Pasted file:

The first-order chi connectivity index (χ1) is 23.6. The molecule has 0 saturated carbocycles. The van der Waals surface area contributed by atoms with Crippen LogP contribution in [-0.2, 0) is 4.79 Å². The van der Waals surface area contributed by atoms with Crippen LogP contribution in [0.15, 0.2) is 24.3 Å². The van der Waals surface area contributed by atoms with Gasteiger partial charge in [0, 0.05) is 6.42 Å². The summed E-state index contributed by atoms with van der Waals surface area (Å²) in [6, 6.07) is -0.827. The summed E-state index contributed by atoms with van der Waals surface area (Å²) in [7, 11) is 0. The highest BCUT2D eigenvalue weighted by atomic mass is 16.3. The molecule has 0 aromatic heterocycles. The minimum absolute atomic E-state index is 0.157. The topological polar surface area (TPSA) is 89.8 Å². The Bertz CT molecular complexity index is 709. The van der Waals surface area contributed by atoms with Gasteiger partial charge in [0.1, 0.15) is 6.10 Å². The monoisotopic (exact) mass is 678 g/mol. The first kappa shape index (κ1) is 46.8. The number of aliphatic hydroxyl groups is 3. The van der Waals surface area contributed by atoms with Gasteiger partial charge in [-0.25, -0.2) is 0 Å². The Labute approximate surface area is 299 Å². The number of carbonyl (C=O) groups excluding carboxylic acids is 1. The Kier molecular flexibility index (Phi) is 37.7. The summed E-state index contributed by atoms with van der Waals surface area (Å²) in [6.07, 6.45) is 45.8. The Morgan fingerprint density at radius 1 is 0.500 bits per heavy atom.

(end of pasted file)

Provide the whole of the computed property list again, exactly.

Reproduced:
The first-order chi connectivity index (χ1) is 23.6. The molecule has 0 saturated carbocycles. The van der Waals surface area contributed by atoms with Crippen LogP contribution in [-0.2, 0) is 4.79 Å². The van der Waals surface area contributed by atoms with Crippen LogP contribution in [0.15, 0.2) is 24.3 Å². The van der Waals surface area contributed by atoms with Gasteiger partial charge in [0, 0.05) is 6.42 Å². The summed E-state index contributed by atoms with van der Waals surface area (Å²) in [6, 6.07) is -0.827. The summed E-state index contributed by atoms with van der Waals surface area (Å²) in [7, 11) is 0. The highest BCUT2D eigenvalue weighted by atomic mass is 16.3. The molecule has 0 aromatic heterocycles. The minimum absolute atomic E-state index is 0.157. The topological polar surface area (TPSA) is 89.8 Å². The Bertz CT molecular complexity index is 709. The van der Waals surface area contributed by atoms with Gasteiger partial charge in [0.1, 0.15) is 6.10 Å². The monoisotopic (exact) mass is 678 g/mol. The first kappa shape index (κ1) is 46.8. The number of aliphatic hydroxyl groups is 3. The van der Waals surface area contributed by atoms with Gasteiger partial charge in [-0.25, -0.2) is 0 Å². The Labute approximate surface area is 299 Å². The number of carbonyl (C=O) groups excluding carboxylic acids is 1. The Kier molecular flexibility index (Phi) is 37.7. The summed E-state index contributed by atoms with van der Waals surface area (Å²) in [6.07, 6.45) is 45.8. The Morgan fingerprint density at radius 1 is 0.500 bits per heavy atom.